The month in women, peace and security: October 2018

The UN debates women, peace and security

The month of October marked 18 years since the adoption of UN Security Council resolution 1325 on the women, peace and security agenda. At the annual Security Council open debate on WPS last month, Secretary-General Antonio Guterres called on nations to match their rhetoric with action to achieve gender equality. The debate focused on the Guterres’s recent WPS report, which shows that ‘significant challenges persist with regard to the meaningful participation of women in conflict resolution’.

At the debate, the NATO secretary-general’s special representative for women, peace and security, Clare Hutchinson, highlighted NATO’s commitment to the WPS agenda. Germany emphasised that WPS would be its priority when it joins the Security Council as a non-permanent member next year, and Sweden forwarded recommendations to the UN related to peacekeeping and political missions, outlining its aims in leadership, strategy, training, reporting and financing.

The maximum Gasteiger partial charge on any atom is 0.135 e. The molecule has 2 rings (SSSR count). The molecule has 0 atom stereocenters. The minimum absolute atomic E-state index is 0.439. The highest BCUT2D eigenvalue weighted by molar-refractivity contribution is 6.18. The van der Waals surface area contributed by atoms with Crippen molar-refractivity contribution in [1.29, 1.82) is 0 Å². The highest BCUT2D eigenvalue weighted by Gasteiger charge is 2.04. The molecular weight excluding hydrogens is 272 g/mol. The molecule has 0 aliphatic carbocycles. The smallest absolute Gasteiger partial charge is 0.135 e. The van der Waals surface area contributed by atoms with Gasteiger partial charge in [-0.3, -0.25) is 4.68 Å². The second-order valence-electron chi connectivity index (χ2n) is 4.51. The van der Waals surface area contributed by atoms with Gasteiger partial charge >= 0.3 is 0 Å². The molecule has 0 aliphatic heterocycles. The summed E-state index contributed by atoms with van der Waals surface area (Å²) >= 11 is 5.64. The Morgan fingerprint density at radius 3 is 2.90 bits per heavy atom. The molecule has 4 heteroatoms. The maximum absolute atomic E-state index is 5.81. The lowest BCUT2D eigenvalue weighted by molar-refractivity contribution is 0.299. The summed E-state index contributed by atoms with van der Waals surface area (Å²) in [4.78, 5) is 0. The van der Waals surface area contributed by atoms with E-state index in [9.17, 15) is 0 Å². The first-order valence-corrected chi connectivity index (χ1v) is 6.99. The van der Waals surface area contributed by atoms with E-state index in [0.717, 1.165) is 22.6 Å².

Afghanistan failing to meet female recruitment targets

Afghan women in uniform face an uphill battle to achieve gender equality and acceptance from their male colleagues and the wider society. Encouraging more women to join the Afghan armed forces has been a key focus area for NATO and its allies. However, the war-ravaged nation has ‘never come close’ to meeting its recruitment targets for women. Afghanistan’s highly patriarchal culture and derisive attitude towards women, and towards the armed forces in general, present a stark challenge for those trying to increase women’s participation in conflict resolution.

Gender provisions lag in Colombian peace deal

The PRIO Centre on Gender, Peace and Security released a policy brief on the implementation of Colombia’s final peace agreement. The agreement is considered a model for the inclusion of gender-based provisions, though their implementation is lagging. The brief calls for better ‘economic support, capacity building and political pressure’ to ensure the agreement aligns with UN Security Council resolution 1325.